Douglas said schools need to watch case rates among students and the general community going forward. They have to watch severity — hospitalization rates and hospital capacity — and if vaccination rates continue increasing.
“We would love for just strong encouragement and people doing the right thing to be enough, but we weren’t seeing it and we thought the stakes were high enough that when we got encouraged by the (federal Centers for Disease Control and Prevention) and our local chapter of (American Academy of Pediatrics, or AAP) to take things seriously, we thought it was time to act,” Douglas said.
Dr. Larry Schwartz spoke on behalf of the AAP Colorado Chapter. He works in pediatric anesthesiology and pediatric critical care.
“The delta variant is taking away the protection that children seemed to have had in the first year of this pandemic and children are showing up in the hospital,” he said. “Including here in Colorado and certainly around the country.”
Schwartz also addressed mask efficacy. “There is a lot of data” looking at how particles filter through masks, he said, both lab studies and population observations.
“It is clear” that masks of any kind decrease the transmission of the droplets of aerosol particles that carry the virus, he said. People often quote two studies from Denmark in their arguments against masks, Schwartz said.
“It has to be remembered that one of those studies has no control group, the other had a very small population group,” he said. “When you’re looking at studies you have to look at how these things are created. How they’re put together. They’re not all created the same.”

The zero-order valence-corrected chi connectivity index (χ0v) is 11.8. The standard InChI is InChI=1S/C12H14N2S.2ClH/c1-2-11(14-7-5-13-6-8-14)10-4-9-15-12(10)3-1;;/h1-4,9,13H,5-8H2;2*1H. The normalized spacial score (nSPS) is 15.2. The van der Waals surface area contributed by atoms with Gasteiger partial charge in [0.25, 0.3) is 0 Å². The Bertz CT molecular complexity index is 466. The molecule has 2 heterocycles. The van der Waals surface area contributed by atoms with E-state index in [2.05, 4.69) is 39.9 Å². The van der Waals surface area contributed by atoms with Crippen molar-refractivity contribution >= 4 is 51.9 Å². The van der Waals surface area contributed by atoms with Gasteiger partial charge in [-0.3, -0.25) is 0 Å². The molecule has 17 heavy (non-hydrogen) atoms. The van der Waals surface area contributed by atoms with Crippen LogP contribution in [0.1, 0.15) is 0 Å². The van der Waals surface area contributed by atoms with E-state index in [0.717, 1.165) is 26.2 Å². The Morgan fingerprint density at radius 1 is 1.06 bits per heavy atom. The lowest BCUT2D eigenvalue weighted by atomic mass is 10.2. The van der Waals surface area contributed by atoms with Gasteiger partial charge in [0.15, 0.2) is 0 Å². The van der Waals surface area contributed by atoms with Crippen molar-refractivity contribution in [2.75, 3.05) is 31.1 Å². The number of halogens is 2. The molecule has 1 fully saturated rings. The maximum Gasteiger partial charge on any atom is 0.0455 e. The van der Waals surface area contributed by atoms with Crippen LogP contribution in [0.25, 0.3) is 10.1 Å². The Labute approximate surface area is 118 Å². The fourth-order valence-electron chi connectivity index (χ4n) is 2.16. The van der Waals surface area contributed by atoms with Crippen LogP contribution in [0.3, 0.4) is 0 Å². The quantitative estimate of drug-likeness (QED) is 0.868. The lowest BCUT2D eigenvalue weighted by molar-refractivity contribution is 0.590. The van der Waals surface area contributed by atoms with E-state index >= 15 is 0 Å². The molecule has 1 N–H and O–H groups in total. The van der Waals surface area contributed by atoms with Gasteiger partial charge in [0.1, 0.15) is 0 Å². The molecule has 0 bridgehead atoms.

Many in the crowd rebuked Schwartz when he said there is some evidence to show masks reduce anxiety in children because they offer a sense of control. Multiple people during public comment said masks are contributing to the mental health crisis among young people.
“There is no evidence that masks contribution to any detriment of physical or emotional health in the children,” Schwartz said.
One woman disputed Schwartz’s comments and said masks contributed to her teenager’s suicidality.
Factors contributing to mental health concerns among children are a loss of routine, concern for theirs or their parents’ health and isolation from not being in school, Schwartz said.
The men’s remarks did little to sway a crowd, who called them biased doctors. Audience members said directors had cherry picked public health officials who agreed with them. One man who said he had a background working at a children’s hospital called Schwartz unqualified because he was not an epidemiologist.
’Go back to parental choice’
The meeting followed protests that gathered hundreds early in the week. One took place on Aug. 23 the morning the mandate went into effect and another shortly before the Aug. 24 board meeting.
Protester Richard Hern called masking one of the most pressing issues in schools, although it was not the only reason he joined the Aug. 24 rally. He worries about the loss of nonverbal communication and learning if children must mask, he said.
“I would like to go back to parental choice,” he said.
Holtzmann, the director whose comments led to the sudden break late in the meeting, finished her comments after directors returned to complete the meeting.
She pointed back to rising case rates in children and Schwartz’ comments that masks stifle children’s anxiety by providing control.
At the meeting’s close, she added that freedom to make personal choices stops when those decisions infringe on another person’s rights, comparing COVID public health measures to laws against drunk driving and peanut bans in schools.
"If wearing masks was only about protecting one’s own health, arguments about protecting freedom might hold more weight,” she said.